Set in an alternative 1985 in which the United States won the Vietnam conflict, President Nixon is serving his third term in office, and masked avengers are real, the Watchmen graphic novel has been called many things since it was first published over twenty years ago. “The most acclaimed graphic novel of all-time” (so they tell us) has been hailed as a revolutionary piece of fiction that challenged the medium and helped inspire a generation of writers to think outside the paneled box.
In full disclosure, I’m not one that prays at the altar of Alan Moore and David Gibbon’s original work, despite having read it often over the years. While considered a sacred cow within trendy geek circles and worshipped for its complex, unforgiving reimagining of the art form’s possibilities, its masochistic worldview and unlikable cast of characters have made it a hard sell to the mainstream. These are traits that Watchmen share with many of Moore’s most popular works, including previous adaptations of From Hell, League of Extraordinary Gentlemen, and V for Vendetta.
Watchmen manages to avoid many of the pitfalls and errors that made the above-mentioned adaptations unwatchable, instead turning what many have labeled “unfilmable” into a visually inventive, streamlined version that should please most of the original novel’s least-demanding fans, most of whom will just be grateful to see this thing finally hit theaters at all. I’ll leave the film’s complex journey to the screen for your own research, but suffice to say, the movie gods certainly put up a good fight in keeping a filmed version from ever being released. Whether the final product justified the effort will depend entirely on how willing fans are to accept this version, and if the uninitiated will accept it in any form.
But many of Watchmen’s most glaring missteps may have been unavoidable as it was transitioned from page to screen, two of which concern unintentional periods of circumstance. The original storyline was conceived and set during key periods of the Cold War between the US and Russia, owing much to Moore’s radical fatalism. While much of the original story’s anachronistic, alternate-reality has been faithfully retained; one key – and extraordinarily vital – exception betrays much of the novel’s most effective and plausible narrative. Of course I’m referring to the much-ballyhooed substitution of the original’s most defining moment. In a post-911 world the change isn’t superficial, as within the context of this reality, this radically shifts the film’s ultimate conclusion back to one of its principle participants, missing the original’s “ultimate justification” entirely. Fans of giant calamari will likely protest its excision, but I suspect more from the loss of potential special effects and less from its more nuanced justification.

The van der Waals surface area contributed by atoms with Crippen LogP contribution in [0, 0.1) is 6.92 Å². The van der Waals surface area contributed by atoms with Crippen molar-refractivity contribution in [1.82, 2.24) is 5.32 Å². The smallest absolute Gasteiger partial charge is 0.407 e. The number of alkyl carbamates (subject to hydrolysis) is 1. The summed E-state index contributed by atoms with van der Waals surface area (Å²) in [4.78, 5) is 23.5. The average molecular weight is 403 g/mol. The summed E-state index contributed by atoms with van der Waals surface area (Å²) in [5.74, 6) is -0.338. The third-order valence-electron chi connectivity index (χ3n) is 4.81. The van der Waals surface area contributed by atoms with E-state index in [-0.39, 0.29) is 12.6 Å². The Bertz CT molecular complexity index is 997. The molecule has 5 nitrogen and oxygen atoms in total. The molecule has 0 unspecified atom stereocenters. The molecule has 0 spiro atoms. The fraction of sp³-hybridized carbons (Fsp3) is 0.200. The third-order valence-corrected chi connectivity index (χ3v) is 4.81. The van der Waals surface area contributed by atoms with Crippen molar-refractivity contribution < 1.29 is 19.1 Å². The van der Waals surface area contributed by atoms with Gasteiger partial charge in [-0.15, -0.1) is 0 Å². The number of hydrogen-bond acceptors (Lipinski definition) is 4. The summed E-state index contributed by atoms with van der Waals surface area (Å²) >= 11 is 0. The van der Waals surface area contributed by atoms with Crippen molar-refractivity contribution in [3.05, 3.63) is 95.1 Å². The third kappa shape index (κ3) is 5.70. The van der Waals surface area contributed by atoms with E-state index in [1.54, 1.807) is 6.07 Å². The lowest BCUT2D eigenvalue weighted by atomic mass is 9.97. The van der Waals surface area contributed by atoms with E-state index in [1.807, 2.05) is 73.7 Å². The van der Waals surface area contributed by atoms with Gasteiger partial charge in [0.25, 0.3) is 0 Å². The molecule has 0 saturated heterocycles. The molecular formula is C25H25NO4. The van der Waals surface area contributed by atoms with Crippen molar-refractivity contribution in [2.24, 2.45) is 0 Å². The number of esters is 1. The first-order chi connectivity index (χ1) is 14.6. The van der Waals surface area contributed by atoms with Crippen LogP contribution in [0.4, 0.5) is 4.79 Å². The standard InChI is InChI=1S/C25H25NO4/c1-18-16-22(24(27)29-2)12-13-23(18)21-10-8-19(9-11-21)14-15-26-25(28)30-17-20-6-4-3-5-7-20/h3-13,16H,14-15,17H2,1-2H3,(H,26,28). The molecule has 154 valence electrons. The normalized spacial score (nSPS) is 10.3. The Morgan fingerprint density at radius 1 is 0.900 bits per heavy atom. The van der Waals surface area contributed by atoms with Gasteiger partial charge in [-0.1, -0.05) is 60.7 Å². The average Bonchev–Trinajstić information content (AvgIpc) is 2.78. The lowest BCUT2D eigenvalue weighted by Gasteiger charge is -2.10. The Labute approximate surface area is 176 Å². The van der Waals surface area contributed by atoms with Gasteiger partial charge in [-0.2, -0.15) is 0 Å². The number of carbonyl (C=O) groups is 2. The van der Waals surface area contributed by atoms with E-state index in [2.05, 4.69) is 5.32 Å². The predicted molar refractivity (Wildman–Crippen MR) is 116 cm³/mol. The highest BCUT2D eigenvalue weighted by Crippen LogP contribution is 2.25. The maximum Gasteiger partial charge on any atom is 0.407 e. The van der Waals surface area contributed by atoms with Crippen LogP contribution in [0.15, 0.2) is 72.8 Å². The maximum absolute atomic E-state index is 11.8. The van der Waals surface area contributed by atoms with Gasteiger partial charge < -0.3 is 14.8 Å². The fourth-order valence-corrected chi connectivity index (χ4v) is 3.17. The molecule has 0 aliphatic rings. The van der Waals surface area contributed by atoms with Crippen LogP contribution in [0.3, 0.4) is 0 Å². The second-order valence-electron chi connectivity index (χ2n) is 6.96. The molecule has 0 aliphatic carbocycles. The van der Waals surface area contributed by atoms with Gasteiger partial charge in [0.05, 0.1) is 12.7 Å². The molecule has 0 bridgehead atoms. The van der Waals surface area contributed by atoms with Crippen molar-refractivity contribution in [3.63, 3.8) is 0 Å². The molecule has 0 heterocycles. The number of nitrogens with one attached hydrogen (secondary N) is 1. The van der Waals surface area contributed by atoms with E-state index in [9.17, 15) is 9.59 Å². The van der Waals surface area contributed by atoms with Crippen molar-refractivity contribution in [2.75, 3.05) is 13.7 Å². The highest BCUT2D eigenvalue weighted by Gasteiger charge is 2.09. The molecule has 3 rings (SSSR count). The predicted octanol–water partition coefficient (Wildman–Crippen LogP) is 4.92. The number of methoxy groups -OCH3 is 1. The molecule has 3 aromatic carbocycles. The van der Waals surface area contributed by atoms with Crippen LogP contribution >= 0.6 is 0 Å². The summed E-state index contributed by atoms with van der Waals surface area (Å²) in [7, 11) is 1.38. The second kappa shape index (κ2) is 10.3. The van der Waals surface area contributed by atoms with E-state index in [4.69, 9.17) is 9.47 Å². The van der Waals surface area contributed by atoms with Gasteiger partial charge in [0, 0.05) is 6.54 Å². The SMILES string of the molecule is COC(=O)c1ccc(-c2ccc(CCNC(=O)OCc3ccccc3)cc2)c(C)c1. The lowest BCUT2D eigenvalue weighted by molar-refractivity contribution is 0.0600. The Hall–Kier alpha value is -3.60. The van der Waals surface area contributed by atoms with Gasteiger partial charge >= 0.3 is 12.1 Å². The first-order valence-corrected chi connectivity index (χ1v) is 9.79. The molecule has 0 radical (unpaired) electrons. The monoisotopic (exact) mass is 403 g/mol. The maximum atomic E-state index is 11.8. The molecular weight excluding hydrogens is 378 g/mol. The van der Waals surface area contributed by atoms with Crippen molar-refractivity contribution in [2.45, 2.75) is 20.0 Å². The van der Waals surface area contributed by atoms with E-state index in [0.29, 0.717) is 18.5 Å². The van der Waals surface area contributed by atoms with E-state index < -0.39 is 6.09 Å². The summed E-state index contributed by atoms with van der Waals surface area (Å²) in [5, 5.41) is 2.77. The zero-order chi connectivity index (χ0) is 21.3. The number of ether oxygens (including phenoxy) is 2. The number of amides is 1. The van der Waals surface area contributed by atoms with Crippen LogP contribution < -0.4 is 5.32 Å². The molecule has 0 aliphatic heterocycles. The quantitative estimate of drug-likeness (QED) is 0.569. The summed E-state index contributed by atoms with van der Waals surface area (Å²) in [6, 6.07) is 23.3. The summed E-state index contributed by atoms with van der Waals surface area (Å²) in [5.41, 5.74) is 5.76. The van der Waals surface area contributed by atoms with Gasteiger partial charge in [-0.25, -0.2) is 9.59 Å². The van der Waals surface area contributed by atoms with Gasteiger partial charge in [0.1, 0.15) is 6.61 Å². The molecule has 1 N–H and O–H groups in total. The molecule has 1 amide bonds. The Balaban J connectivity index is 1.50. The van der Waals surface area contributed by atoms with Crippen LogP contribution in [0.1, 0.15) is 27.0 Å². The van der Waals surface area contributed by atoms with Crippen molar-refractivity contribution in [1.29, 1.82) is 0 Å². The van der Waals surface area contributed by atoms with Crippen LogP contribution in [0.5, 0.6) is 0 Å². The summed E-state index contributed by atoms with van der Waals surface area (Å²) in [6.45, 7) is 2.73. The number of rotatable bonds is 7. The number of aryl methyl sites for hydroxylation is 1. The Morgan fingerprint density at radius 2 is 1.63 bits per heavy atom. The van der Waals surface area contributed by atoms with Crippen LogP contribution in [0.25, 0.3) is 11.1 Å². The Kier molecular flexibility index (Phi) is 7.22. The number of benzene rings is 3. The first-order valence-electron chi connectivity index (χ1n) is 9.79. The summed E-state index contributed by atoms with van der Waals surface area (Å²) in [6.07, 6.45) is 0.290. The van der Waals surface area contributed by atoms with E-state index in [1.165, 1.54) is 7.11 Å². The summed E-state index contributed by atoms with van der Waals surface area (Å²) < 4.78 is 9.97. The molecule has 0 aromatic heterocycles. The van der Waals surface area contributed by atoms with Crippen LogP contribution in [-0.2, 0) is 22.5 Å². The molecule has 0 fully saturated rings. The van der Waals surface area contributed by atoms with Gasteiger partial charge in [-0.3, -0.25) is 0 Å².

The second period concerns the modern-day superhero film, which has only recently come into its own with audiences and critics alike. Audiences may be expecting Batman-style heroics, and instead (thanks to clever marketing and indiscriminate geek culture), but instead get an entirely different animal. Many of the action scenes have been expanded considerably, as have the novel’s most adventurous sexual encounters, with results that often betray the original’s intent. The unrelenting violence of Rorschach’s vigilantism, which was marked ‘excessive’ in the original, seems to have been co-opted by the second Nightowl and Silk Spectre characters during one particularly violent scene. It’s ironic that much of the novel’s most sublime commentary on the genre was compromised to help create a more cinematic, marketable film.
Through no fault of its own, a similarly filmed Watchmen may have been more effective at some future point when the comic book film has merited a similar deconstruction the novel leveled on comic books.
Director Zach Synder has become the most recent go-to guy when it comes to adapting existing material, having made his mark with the surprisingly watchable Dawn of the Dead remake and hitting the big-leagues with his first comic adaption, Frank Miller’s 300. For Watchmen he employs every digital trick and effect of those two films, some of which are more welcome than others. The most spectacular and inventive moment is probably the opening sequence, which helps compress a good chunk of the novel’s history and characterizations into a three-minute piece that’s most visually dazzling and loaded with Watchmen trivia, set to the tune of Bob Dylan’s “The Time’s Are A-Changing”. It’s also the exact same sequencing he used to open Dawn of the Dead, only substituting Dylan for Johnny Cash.